As to thrift, it was all very well to save on £18 a week, but it was a very different matter when the wage was only 18s. They could not make such a show upon that as one could desire. There was a phrase in that part of the town in which he was connected that summed up the situation exactly. That phrase was, "We are in and out regular." In his experience there always had been a lot of casual labour, and so far as he could see there always must be; it was the old, old story that in that neighbourhood they knew only too well "Monday plenty, Tuesday some, Wednesday little, Thursday none, never mind Friday, we shall draw our money on Saturday." That was the average life of the British workman. The accumulation of wealth in the country did not pan out to the advantage of the working man. In times of industrial depression, the man who went without was the working man, and his wife and children. He had nothing but the Poor Law to fall back upon; and the moment he touched that it demoralised and degraded him. There was a general impression that when work fell off the first man to be discharged was the old man. That was not his experience. He lived among his own people, and in times of depression the first man to approach him was the comparatively young man. He was discharged because he had lost time and had not paid attention to his work. The next man to be discharged was the old man, but he had been diligent at his work, and his master endeavoured to keep him on as long as he could. When the old man came along things were awfully bad. The old man called in October or November when trade was falling off; and then had before him a hard winter with absolutely nothing except what he got from his trades union. Notwithstanding all the attacks on them, trades unions did something to help men in distress. Indeed, 61 per cent. of the expenditure of trades unions went in benefit to the sick and unemployed. At the commencement of the winter the old unemployed man was a simple, kindly, obliging person who said he would be satisfied if he could only get three days work a week. He would say he was about to move from three rooms into two. At election times that man was told he was the backbone of the British Empire, and that his fore fathers fought and bled to make this country. That man made aheroic struggle to keep his little home over his head. One thing went, then another, not for the father or the mother, but for the children. He himself heard a mother say, "It is no use telling young children that father is out of work. They don't know anything about it, and we have no right to inflict the burden on their little minds." Watch the man who was kindly pleading for work in October through the winter. In February he was demoralised and degraded and a bully. He would say he was an Englishman, and if something could not be done for him, it was time there should. On writing to the President of the Board of Trade, he himself would be told that the matter of employment was still under the consideration of the Department. A right hon. Gentleman said, and he agreed with him, that labour was not a section or a class. It was the whole nation; and the nation had to depend on it. The well-being of the whole nation was dependent on the Government. In his childhood and early manhood he believed that Parliament existed for the express purpose of protecting the weak and the helpless, and seeing that no one went without the common necessaries of life, and that the country was made a little brighter and better. Later experience however, convinced him that Parliament looked after the people who were well able to look after themselves. The well-being of the people should be the first consideration of the Government.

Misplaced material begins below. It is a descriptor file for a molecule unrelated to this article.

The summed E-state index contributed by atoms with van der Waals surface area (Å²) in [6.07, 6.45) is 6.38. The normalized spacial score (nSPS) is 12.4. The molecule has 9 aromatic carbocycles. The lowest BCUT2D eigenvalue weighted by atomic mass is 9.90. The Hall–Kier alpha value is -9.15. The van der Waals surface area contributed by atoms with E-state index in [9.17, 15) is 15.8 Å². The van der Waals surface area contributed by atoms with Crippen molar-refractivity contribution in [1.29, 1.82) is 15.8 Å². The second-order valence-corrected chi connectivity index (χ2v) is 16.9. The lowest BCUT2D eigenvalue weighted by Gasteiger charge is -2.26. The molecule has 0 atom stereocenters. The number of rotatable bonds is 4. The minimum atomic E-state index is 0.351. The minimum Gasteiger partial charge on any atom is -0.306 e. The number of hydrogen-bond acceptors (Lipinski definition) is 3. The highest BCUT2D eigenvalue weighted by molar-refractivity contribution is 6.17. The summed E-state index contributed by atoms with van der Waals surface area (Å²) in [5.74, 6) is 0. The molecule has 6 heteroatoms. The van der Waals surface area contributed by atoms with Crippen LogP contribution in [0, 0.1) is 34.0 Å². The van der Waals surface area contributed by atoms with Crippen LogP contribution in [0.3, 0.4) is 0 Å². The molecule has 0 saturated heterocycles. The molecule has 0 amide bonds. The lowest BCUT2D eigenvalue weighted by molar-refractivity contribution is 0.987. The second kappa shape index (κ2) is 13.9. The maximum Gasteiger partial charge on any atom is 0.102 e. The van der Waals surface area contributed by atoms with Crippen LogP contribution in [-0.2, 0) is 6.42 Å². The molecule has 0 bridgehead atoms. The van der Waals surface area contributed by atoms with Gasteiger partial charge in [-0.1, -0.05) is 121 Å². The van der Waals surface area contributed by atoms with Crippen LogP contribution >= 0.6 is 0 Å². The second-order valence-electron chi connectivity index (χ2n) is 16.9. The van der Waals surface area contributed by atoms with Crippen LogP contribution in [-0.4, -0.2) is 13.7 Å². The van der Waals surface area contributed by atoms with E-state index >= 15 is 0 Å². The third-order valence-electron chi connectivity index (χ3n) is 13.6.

What could a Minister of Industry such as his hon. friend suggested, do in a time of industrial depression. Indeed, such a Minister should not wait for a time of depression, for after all, statesmanship claimed to foresee many things which, however, were not always foreseen. When a man in private employment broke down, his employer might say he could not help it, and that he had the Poor Law to fall back upon; but with Parliament it was different. A Minister of Industry could send to any governing body in the country when there was a dearth of employment and ascertain what work could be undertaken (1) for the locality if a loan on reasonable terms were advanced; (2) at the expense of the county rate; and (3) at the expense of the National Exchequer. Throughout Great Britain there was considerable work remaining undone, which, if done, would provide employment and be a benefit to the whole community. Look at the rivers. Many of them were silted up because some person or other could not afford the expense. If they were cleared and embanked their value would be increased, and the work would give employment. Then there was the reclamation of slab and waste lands and the encroachment of the sea on various parts of the coast might be prevented. These works could be taken up in times of industrial depression, as they could be dropped when the position improved. Assume that there were 10,000 men idle on the Tyne. The Minister of Industry would send down an inspector to inquire into the work that was proposed and on his report the Minister would decide whether it should be undertaken at the expense of the locality or of the National Exchequer. It would be the duty of the Chancellor of the Exchequer to earmark a certain sum of money, in such years, for dealing with the unemployed during times of depression. Surely it would be better to give a man honest work than charity, which was always demoralising and degrading. He himself did not know how it felt to have a lot of money. He did not back horses; but if a man backed the right horse he would imagine he would say "Easy come, easy go." The same thing applied to charity. When a man got so low down, degraded by want of employment, he lost his manhood, he did not care what became of him, and simply swilled beer whenever he could get it. He believed the House was not only sympathetic but desired to be practical. It wasted an awful lot of money every year in experiments, but here was an experiment really worth making. By the creation of a Department that should organise work throughout the length and breadth of the land and keep docketed in its proper place, for use in emergency, information which could be availed of in periods of commercial depression, the blood and sinew of the people could be kept up, instead of things being allowed to go until the people were so degraded that they were unable to do work when offered it. Something should be done for those who could not help themselves. He asked the Government to accept the Amendment. It was not a vote of censure; it simply called the attention of the Government to a slip of the memory in drawing up the King's Speech. That was nothing to be ashamed of; the best of men sometimss did the same thing, and he hoped now that they had been reminded of it they would have the moral courage to stand up and accept the Amendment.